5 Unexpected Animals Who Have Stopped Traffic

Editor’s note: This Care2 favorite was originally posted on January 1, 2016. Enjoy!

A 500-pound elephant seal hauling herself across a Northern California highway stalled traffic for more than an hour several years ago, but she is just one among a handful of animals who’ve held up the streets. Here are five unexpected animals who have stopped traffic:

1. Elephant Seals

Impatient motorists near Sears Point tried to shoo the behemoth back toward San Pablo Bay as she tried to cross a state highway. This only incensed her, and she began to attack cars. Even after reps from state Fish and Wildlife ushered her back to the bay, the seal seemed resolved to try again — despite no water on the street’s north end.

“[She] is very committed to cross Highway 37,” said Andrew Barclay of highway patrol to The Press Democrat. “[She's] swimming in circles, popping out of the water, staring at me very grumpily because I’m in [her] way.”

2. Ducks

Back in 2012, a police officer slowed the morning rush on a Washington State freeway to give safe passage to a wayward band of ducks. A video of the incident shows a flashing cop car guarding the fowl family as they cross through five lanes of traffic.

3. Three-toed Sloths

OK, so maybe saying that this sloth stopped traffic in Costa Rica is a stretch. But watching a tentative motorcyclist hoist the endangered slowpoke out of harm’s way warms the heart too much to ignore.

4. Sea Turtles

ThinkstockPhotos-89328501

Turtle crossing” signs now slow traffic near Ontario, Canada, after a woman named Andrea pressed the county to erect them after she found a snapping turtle with a crushed shell still alive in the street. While the turtle, who she called June, eventually died from a punctured lung, her eggs were in a safer situation — and so are other turtles who routinely cross in that area today.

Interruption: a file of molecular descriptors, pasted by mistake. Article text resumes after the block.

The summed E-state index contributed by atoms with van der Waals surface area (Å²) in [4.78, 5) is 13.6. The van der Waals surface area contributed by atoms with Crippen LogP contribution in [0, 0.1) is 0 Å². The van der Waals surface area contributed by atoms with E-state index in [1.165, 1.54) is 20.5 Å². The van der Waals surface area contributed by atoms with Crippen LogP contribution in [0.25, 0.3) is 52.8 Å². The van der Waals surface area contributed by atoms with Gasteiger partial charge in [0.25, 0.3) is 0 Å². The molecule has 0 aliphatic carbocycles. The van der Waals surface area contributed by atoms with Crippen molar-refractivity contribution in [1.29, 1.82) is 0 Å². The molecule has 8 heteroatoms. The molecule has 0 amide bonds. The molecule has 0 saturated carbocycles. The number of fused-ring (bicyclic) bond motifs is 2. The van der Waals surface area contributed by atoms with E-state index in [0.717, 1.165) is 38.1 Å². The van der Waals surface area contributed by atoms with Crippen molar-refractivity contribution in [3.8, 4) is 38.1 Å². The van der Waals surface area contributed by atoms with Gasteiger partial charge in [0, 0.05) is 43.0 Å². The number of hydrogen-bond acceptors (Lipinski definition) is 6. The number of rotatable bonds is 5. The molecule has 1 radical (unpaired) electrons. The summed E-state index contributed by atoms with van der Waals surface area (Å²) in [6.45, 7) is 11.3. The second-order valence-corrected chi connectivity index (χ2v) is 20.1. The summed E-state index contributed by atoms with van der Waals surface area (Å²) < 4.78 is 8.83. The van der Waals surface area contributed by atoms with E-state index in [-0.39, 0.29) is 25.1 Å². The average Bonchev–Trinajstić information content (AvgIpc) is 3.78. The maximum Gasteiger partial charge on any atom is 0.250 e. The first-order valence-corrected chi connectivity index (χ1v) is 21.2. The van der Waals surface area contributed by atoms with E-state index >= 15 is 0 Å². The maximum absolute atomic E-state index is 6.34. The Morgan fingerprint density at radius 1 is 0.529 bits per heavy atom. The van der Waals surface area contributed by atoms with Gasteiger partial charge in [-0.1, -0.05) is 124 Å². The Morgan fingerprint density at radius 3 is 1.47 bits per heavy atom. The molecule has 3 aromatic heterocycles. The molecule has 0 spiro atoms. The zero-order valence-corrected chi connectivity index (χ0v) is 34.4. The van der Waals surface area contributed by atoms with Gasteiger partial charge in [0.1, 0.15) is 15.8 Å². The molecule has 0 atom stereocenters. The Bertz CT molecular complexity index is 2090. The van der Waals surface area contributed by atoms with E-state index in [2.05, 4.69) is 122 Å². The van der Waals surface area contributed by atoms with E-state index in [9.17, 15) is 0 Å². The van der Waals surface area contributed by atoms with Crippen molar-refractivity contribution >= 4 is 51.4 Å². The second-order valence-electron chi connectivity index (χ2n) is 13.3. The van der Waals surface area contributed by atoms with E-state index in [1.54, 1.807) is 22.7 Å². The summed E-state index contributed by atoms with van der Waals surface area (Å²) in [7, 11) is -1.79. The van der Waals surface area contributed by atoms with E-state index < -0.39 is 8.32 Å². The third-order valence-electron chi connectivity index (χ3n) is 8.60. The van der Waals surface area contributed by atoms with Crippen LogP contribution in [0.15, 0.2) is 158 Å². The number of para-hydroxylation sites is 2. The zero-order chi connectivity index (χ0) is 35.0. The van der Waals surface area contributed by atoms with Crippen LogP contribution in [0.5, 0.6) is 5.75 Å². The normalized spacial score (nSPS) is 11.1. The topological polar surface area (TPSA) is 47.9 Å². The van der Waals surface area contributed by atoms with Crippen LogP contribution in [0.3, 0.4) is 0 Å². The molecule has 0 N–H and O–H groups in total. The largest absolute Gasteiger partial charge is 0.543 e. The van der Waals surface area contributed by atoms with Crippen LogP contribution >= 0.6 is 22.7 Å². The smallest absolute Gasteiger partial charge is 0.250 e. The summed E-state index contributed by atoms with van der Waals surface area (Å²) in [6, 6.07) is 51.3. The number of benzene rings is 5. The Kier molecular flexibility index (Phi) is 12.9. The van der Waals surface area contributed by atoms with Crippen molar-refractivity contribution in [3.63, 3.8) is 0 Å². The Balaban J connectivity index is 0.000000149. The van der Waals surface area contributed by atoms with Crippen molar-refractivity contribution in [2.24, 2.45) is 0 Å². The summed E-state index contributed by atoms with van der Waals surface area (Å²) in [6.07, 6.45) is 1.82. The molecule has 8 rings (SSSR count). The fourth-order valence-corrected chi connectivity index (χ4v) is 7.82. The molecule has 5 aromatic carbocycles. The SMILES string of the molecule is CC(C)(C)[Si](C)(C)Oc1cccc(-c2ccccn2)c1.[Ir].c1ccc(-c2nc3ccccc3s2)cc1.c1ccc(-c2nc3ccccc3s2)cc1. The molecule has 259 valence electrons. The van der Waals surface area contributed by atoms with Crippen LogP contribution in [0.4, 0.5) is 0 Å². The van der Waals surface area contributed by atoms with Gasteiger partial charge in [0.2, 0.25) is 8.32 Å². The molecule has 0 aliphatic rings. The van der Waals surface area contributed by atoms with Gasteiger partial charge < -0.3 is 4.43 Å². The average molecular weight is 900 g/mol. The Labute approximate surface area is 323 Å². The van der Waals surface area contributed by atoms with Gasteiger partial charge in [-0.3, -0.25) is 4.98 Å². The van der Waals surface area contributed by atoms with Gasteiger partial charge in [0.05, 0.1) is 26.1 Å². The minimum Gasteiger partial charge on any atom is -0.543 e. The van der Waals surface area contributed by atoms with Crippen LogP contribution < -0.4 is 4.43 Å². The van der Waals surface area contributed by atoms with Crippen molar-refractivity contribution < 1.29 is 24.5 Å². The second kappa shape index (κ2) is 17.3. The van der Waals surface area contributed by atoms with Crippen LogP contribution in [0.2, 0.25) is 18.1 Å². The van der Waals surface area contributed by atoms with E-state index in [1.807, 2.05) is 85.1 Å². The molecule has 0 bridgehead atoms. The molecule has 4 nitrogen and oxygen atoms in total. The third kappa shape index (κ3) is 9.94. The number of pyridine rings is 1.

5. Toads

Each spring, motorists in Pennsylvania take a detour to let thousands of toads cross a rural road to lay and fertilize their eggs at a nearby reservoir. In 2013, volunteers saved a total of 2,000 toads.

While most of these stories have happy endings, too many don’t. In the U.S. alone, cars on roadways kill one million animals a day. Encourage your leaders to build overpasses locally to help wildlife cross busy streets. And if you come across a creature en route, remember the basics: Slow down, ease slowly on the brakes and don’t move hit animals — you may injure them or yourself further. Call an expert like animal control instead.

Photo Credit: Thinkstock

178 comments

Marie W
Marie W3 months ago

Thank you.

SEND
Paulo R
Paulo R9 months ago

ty

SEND
Paulo R
Paulo R9 months ago

ty

SEND
Paulo R
Paulo R9 months ago

ty

SEND
Ingrid H
Past Member 9 months ago

Thanks for posting

SEND
Maria R
Past Member 9 months ago

thanks

SEND
KimJ M
KimJ M9 months ago

Thanks for sharing

SEND
KimJ M
KimJ M9 months ago

Thanks for sharing

SEND
KimJ M
KimJ M9 months ago

Thanks for sharing

SEND
KimJ M
KimJ M9 months ago

Thanks for sharing

SEND